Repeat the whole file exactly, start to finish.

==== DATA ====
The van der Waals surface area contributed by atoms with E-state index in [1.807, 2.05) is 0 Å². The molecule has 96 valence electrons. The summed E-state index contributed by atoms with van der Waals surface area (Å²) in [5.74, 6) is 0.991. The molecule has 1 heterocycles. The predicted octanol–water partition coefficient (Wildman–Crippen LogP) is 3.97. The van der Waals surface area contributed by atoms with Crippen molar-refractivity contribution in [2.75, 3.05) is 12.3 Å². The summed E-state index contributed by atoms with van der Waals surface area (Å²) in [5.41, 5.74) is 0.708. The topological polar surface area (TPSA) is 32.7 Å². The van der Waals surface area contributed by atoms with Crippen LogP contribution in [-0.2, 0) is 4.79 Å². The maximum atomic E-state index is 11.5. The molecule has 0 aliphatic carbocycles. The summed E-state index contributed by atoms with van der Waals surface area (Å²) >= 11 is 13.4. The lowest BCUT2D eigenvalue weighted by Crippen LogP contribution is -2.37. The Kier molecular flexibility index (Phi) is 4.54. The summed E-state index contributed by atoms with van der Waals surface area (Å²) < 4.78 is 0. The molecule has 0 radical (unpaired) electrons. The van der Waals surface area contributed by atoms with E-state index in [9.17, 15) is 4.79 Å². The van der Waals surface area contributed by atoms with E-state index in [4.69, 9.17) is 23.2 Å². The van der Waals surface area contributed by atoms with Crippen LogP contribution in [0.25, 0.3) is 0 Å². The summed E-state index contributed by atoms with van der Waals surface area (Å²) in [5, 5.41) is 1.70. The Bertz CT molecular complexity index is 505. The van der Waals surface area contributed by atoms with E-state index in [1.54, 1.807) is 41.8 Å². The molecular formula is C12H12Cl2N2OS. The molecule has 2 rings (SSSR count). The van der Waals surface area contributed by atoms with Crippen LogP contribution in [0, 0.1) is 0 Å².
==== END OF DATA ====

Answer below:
The van der Waals surface area contributed by atoms with E-state index in [1.807, 2.05) is 0 Å². The molecule has 96 valence electrons. The summed E-state index contributed by atoms with van der Waals surface area (Å²) in [5.74, 6) is 0.991. The molecule has 1 heterocycles. The predicted octanol–water partition coefficient (Wildman–Crippen LogP) is 3.97. The van der Waals surface area contributed by atoms with Crippen molar-refractivity contribution in [2.75, 3.05) is 12.3 Å². The summed E-state index contributed by atoms with van der Waals surface area (Å²) in [5.41, 5.74) is 0.708. The topological polar surface area (TPSA) is 32.7 Å². The van der Waals surface area contributed by atoms with Crippen LogP contribution in [-0.2, 0) is 4.79 Å². The maximum atomic E-state index is 11.5. The molecule has 0 aliphatic carbocycles. The summed E-state index contributed by atoms with van der Waals surface area (Å²) >= 11 is 13.4. The lowest BCUT2D eigenvalue weighted by Crippen LogP contribution is -2.37. The Kier molecular flexibility index (Phi) is 4.54. The summed E-state index contributed by atoms with van der Waals surface area (Å²) < 4.78 is 0. The molecule has 0 radical (unpaired) electrons. The van der Waals surface area contributed by atoms with E-state index in [9.17, 15) is 4.79 Å². The van der Waals surface area contributed by atoms with E-state index in [4.69, 9.17) is 23.2 Å². The van der Waals surface area contributed by atoms with Crippen LogP contribution in [0.25, 0.3) is 0 Å². The summed E-state index contributed by atoms with van der Waals surface area (Å²) in [5, 5.41) is 1.70. The Bertz CT molecular complexity index is 505. The van der Waals surface area contributed by atoms with E-state index in [1.54, 1.807) is 41.8 Å². The molecular formula is C12H12Cl2N2OS. The molecule has 2 rings (SSSR count). The van der Waals surface area contributed by atoms with Crippen LogP contribution in [0, 0.1) is 0 Å².